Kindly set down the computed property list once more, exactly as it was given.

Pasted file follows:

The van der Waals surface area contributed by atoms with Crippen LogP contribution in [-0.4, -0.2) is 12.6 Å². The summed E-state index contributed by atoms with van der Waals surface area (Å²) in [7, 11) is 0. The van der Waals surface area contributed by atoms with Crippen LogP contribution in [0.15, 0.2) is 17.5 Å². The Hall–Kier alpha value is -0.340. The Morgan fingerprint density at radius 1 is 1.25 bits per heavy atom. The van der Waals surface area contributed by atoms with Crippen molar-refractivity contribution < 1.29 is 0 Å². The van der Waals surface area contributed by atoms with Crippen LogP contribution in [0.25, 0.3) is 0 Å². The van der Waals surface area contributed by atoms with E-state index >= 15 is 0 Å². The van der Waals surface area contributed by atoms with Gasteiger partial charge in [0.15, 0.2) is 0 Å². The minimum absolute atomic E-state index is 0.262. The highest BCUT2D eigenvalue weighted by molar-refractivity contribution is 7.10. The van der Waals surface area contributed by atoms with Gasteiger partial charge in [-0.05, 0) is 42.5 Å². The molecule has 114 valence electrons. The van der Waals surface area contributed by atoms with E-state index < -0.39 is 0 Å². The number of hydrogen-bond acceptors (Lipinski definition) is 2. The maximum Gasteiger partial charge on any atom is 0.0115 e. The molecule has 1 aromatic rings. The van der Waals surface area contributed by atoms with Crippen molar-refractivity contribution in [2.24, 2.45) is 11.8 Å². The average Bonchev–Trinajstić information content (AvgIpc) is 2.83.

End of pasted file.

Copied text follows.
The van der Waals surface area contributed by atoms with Crippen LogP contribution in [-0.4, -0.2) is 12.6 Å². The summed E-state index contributed by atoms with van der Waals surface area (Å²) in [7, 11) is 0. The van der Waals surface area contributed by atoms with Crippen LogP contribution in [0.15, 0.2) is 17.5 Å². The Hall–Kier alpha value is -0.340. The Morgan fingerprint density at radius 1 is 1.25 bits per heavy atom. The van der Waals surface area contributed by atoms with Crippen molar-refractivity contribution < 1.29 is 0 Å². The van der Waals surface area contributed by atoms with Crippen LogP contribution in [0.25, 0.3) is 0 Å². The van der Waals surface area contributed by atoms with E-state index >= 15 is 0 Å². The van der Waals surface area contributed by atoms with Gasteiger partial charge in [0.15, 0.2) is 0 Å². The minimum absolute atomic E-state index is 0.262. The highest BCUT2D eigenvalue weighted by molar-refractivity contribution is 7.10. The van der Waals surface area contributed by atoms with Gasteiger partial charge in [-0.05, 0) is 42.5 Å². The molecule has 114 valence electrons. The van der Waals surface area contributed by atoms with E-state index < -0.39 is 0 Å². The number of hydrogen-bond acceptors (Lipinski definition) is 2. The maximum Gasteiger partial charge on any atom is 0.0115 e. The molecule has 1 aromatic rings. The van der Waals surface area contributed by atoms with Crippen molar-refractivity contribution in [2.24, 2.45) is 11.8 Å². The average Bonchev–Trinajstić information content (AvgIpc) is 2.83.